News Release

NSF CAREER award to Wayne State aims to determine causes of seismic anisotropy

Grant and Award Announcement

Wayne State University - Office of the Vice President for Research

DETROIT - Wayne State University's Sarah Jo Brownlee, Ph.D., assistant professor of geology in the College of Liberal Arts and Sciences, has been awarded a National Science Foundation (NSF) Faculty Early Career Development (CAREER) Award, the foundation's most prestigious accolade for up-and-coming young faculty members.

Brownlee, who joined the College of Liberal Arts and Sciences in 2011, received the grant totaling more than $520,000 for her proposal, "Seismic Anisotropy, Symmetry and Structure - Translating Laboratory Measurements into Seismic Interpretations."

Along with a team of graduate scholars, Brownlee will use the five-year award to continue her research on the causes of seismic anisotropy -- a property of Earth materials where seismic waves travel at different speeds depending on the direction of wave propagation -- in the lower continental crust of the Earth. Brownlee will focus her research on gneiss domes in New Hampshire and Vermont.

According to Brownlee, this award will fund much more than research. The star faculty member has already developed the structure of a new WSU geology course that will immerse undergraduate students from all areas of study in geological fieldwork and research. The "Team Research" course aims to increase the number and diversity of undergraduate students participating in research at an urban university, and increase the diversity of undergraduate geology majors and ultimately spark their interest in pursuing a graduate degree. Team Research will be built around a tiered peer-mentoring system, where equal proportions of introductory, intermediate, and advanced undergraduate students work in teams, during a semester long course where they will design and implement a field research project relevant to the scientific objectives of Brownlee's study.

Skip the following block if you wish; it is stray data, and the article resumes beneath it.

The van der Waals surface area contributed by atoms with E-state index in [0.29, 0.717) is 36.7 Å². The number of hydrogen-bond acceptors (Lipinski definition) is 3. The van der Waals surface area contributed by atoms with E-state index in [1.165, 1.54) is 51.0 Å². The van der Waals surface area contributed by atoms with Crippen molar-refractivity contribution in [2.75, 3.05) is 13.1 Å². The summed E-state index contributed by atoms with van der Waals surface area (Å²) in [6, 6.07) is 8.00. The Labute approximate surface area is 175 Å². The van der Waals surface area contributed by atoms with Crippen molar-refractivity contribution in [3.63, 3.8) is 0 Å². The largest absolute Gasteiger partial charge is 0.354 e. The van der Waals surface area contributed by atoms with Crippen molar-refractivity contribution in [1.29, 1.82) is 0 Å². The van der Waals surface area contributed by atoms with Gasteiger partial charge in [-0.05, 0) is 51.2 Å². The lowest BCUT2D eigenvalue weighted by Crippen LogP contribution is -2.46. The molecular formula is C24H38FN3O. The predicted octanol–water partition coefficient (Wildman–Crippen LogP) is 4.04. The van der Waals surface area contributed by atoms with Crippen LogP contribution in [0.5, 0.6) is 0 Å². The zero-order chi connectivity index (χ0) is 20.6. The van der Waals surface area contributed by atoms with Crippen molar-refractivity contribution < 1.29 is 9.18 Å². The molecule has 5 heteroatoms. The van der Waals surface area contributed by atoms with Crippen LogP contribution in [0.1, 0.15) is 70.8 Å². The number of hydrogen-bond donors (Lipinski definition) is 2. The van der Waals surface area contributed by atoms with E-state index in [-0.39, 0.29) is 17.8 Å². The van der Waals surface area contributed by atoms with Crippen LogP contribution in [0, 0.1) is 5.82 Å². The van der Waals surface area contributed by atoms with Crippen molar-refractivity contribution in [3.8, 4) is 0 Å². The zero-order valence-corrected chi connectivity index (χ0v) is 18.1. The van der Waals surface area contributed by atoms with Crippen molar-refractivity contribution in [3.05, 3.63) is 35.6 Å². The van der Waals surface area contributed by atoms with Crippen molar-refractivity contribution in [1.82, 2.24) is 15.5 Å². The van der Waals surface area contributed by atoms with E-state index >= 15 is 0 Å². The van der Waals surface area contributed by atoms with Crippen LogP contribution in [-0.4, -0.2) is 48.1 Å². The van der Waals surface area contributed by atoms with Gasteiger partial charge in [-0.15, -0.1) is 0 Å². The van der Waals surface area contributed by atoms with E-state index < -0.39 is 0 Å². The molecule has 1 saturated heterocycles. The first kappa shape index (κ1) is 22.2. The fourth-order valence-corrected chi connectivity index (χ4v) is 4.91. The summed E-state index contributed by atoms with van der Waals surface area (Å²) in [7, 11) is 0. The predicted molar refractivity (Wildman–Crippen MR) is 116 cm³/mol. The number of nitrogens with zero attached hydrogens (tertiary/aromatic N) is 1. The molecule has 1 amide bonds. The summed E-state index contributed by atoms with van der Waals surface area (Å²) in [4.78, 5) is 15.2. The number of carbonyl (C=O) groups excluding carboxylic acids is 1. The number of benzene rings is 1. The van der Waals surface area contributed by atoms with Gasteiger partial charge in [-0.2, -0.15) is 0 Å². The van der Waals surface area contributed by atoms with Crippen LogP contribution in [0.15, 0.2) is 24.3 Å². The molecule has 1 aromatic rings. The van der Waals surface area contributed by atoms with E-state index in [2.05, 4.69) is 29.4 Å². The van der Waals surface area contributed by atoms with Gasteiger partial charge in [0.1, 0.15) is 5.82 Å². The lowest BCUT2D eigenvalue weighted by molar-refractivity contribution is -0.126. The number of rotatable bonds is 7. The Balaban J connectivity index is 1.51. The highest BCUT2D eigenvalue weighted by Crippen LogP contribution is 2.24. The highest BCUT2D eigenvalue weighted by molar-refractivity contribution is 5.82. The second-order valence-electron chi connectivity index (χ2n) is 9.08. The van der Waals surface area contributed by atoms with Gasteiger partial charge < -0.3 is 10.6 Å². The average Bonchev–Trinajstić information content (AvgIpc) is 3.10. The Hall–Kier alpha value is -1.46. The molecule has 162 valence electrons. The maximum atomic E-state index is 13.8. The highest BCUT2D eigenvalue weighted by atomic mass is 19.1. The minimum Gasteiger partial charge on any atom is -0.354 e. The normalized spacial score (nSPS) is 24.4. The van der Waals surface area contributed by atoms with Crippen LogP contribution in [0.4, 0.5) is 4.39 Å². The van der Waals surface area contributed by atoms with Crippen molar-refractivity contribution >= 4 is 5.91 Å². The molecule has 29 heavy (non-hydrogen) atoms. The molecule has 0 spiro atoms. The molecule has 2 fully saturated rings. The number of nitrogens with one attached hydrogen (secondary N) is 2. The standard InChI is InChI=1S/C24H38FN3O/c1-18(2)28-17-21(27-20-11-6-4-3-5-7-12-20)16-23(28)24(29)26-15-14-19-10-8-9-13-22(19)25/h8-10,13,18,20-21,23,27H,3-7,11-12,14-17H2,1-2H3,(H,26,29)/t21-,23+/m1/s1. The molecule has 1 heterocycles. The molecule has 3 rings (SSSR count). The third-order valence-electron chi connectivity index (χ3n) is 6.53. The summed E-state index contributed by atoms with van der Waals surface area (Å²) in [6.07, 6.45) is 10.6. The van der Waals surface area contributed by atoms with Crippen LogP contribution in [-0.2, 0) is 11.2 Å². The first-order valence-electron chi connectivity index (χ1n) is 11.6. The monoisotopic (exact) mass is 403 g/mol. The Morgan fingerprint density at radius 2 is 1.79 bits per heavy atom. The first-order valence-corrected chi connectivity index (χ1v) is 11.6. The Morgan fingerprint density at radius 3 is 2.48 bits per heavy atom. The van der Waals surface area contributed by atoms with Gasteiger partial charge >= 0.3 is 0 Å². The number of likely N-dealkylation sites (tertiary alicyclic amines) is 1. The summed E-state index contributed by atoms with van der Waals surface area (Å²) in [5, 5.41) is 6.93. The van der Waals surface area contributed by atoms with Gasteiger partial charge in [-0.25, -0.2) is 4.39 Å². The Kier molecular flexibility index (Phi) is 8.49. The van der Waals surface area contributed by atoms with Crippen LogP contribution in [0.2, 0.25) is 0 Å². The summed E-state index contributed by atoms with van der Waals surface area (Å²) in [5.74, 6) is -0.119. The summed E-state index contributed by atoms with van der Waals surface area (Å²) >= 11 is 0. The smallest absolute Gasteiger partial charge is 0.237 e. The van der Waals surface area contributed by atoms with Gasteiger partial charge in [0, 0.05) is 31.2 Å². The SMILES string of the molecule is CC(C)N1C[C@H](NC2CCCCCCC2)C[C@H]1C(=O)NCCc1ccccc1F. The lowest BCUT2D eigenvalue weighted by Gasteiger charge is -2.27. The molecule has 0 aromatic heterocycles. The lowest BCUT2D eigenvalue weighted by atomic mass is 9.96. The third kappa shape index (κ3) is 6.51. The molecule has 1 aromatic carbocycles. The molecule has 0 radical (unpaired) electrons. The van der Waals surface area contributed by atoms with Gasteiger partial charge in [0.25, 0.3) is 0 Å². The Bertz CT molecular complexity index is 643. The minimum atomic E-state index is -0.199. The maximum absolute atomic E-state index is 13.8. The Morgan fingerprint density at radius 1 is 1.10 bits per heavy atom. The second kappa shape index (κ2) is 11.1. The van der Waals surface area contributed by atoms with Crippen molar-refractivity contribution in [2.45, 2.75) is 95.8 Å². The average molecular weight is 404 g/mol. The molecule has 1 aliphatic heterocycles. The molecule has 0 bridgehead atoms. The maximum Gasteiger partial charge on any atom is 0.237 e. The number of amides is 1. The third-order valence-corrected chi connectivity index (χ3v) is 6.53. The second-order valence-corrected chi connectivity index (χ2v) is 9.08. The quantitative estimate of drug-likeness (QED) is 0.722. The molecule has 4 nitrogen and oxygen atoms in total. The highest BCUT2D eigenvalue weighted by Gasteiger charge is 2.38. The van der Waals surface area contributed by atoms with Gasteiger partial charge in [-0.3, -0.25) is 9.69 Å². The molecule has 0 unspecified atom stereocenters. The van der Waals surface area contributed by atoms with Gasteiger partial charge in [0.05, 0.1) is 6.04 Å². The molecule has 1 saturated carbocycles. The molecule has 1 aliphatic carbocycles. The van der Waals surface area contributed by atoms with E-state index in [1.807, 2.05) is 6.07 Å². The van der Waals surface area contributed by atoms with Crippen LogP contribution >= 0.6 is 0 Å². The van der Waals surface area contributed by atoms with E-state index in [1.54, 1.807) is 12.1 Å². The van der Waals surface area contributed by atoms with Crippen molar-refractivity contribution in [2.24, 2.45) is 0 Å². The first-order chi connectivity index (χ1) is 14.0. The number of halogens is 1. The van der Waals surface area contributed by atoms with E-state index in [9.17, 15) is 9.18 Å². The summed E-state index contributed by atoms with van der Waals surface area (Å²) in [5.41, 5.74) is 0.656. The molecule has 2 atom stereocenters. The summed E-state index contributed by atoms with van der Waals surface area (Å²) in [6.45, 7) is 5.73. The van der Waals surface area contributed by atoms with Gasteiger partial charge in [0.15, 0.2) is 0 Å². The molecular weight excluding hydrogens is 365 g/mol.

"This award is a tremendous confidence boost," Brownlee said. "It's great to know that not only does the NSF believe in my research, but they're willing to back me up on it."


The Faculty Early Career Development (CAREER) Program is a foundation-wide activity that offers the National Science Foundation's most prestigious awards in support of junior faculty who exemplify the role of teacher-scholars through outstanding research, excellent education and the integration of education and research within the context of the mission of their organizations.

The award number for this National Science Foundation grant is 1454829.

Wayne State University is one of the nation's pre-eminent public research universities in an urban setting. Through its multidisciplinary approach to research and education, and its ongoing collaboration with government, industry and other institutions, the university seeks to enhance economic growth and improve the quality of life in the city of Detroit, state of Michigan and throughout the world. For more information about research at Wayne State University, visit

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